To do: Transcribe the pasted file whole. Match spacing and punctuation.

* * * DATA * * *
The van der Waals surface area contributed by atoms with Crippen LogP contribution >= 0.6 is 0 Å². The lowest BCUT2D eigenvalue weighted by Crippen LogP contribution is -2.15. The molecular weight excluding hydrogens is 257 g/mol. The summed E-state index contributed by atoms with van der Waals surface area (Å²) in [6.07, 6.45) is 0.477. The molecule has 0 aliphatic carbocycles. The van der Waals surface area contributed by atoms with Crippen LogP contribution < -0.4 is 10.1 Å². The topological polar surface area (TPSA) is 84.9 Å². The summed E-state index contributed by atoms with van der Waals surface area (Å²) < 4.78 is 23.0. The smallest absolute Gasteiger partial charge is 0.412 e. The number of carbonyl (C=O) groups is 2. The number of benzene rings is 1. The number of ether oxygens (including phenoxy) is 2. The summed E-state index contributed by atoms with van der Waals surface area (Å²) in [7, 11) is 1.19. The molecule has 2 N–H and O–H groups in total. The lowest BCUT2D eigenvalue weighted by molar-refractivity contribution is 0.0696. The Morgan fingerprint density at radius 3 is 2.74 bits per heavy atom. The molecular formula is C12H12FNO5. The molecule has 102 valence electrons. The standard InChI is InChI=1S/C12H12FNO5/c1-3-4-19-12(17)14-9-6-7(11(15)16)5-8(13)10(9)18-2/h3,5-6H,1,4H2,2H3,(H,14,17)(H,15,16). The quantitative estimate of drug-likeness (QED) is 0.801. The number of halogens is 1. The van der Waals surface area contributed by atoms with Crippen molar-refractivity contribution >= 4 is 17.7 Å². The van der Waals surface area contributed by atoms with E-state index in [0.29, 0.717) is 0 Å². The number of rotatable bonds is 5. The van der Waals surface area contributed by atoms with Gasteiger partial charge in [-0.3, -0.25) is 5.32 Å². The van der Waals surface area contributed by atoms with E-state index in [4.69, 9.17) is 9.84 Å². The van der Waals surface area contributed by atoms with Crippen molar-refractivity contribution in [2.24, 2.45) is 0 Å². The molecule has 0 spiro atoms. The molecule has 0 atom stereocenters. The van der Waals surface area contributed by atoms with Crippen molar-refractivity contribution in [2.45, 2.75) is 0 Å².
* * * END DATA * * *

The van der Waals surface area contributed by atoms with Crippen LogP contribution >= 0.6 is 0 Å². The lowest BCUT2D eigenvalue weighted by Crippen LogP contribution is -2.15. The molecular weight excluding hydrogens is 257 g/mol. The summed E-state index contributed by atoms with van der Waals surface area (Å²) in [6.07, 6.45) is 0.477. The molecule has 0 aliphatic carbocycles. The van der Waals surface area contributed by atoms with Crippen LogP contribution < -0.4 is 10.1 Å². The topological polar surface area (TPSA) is 84.9 Å². The summed E-state index contributed by atoms with van der Waals surface area (Å²) < 4.78 is 23.0. The smallest absolute Gasteiger partial charge is 0.412 e. The number of carbonyl (C=O) groups is 2. The number of benzene rings is 1. The number of ether oxygens (including phenoxy) is 2. The summed E-state index contributed by atoms with van der Waals surface area (Å²) in [7, 11) is 1.19. The molecule has 2 N–H and O–H groups in total. The lowest BCUT2D eigenvalue weighted by molar-refractivity contribution is 0.0696. The Morgan fingerprint density at radius 3 is 2.74 bits per heavy atom. The molecular formula is C12H12FNO5. The molecule has 102 valence electrons. The standard InChI is InChI=1S/C12H12FNO5/c1-3-4-19-12(17)14-9-6-7(11(15)16)5-8(13)10(9)18-2/h3,5-6H,1,4H2,2H3,(H,14,17)(H,15,16). The quantitative estimate of drug-likeness (QED) is 0.801. The number of halogens is 1. The van der Waals surface area contributed by atoms with Crippen molar-refractivity contribution >= 4 is 17.7 Å². The van der Waals surface area contributed by atoms with E-state index in [0.29, 0.717) is 0 Å². The number of rotatable bonds is 5. The van der Waals surface area contributed by atoms with Gasteiger partial charge in [-0.3, -0.25) is 5.32 Å². The van der Waals surface area contributed by atoms with E-state index in [4.69, 9.17) is 9.84 Å². The van der Waals surface area contributed by atoms with Crippen molar-refractivity contribution in [2.24, 2.45) is 0 Å². The molecule has 0 spiro atoms. The molecule has 0 atom stereocenters. The van der Waals surface area contributed by atoms with Crippen molar-refractivity contribution in [2.45, 2.75) is 0 Å².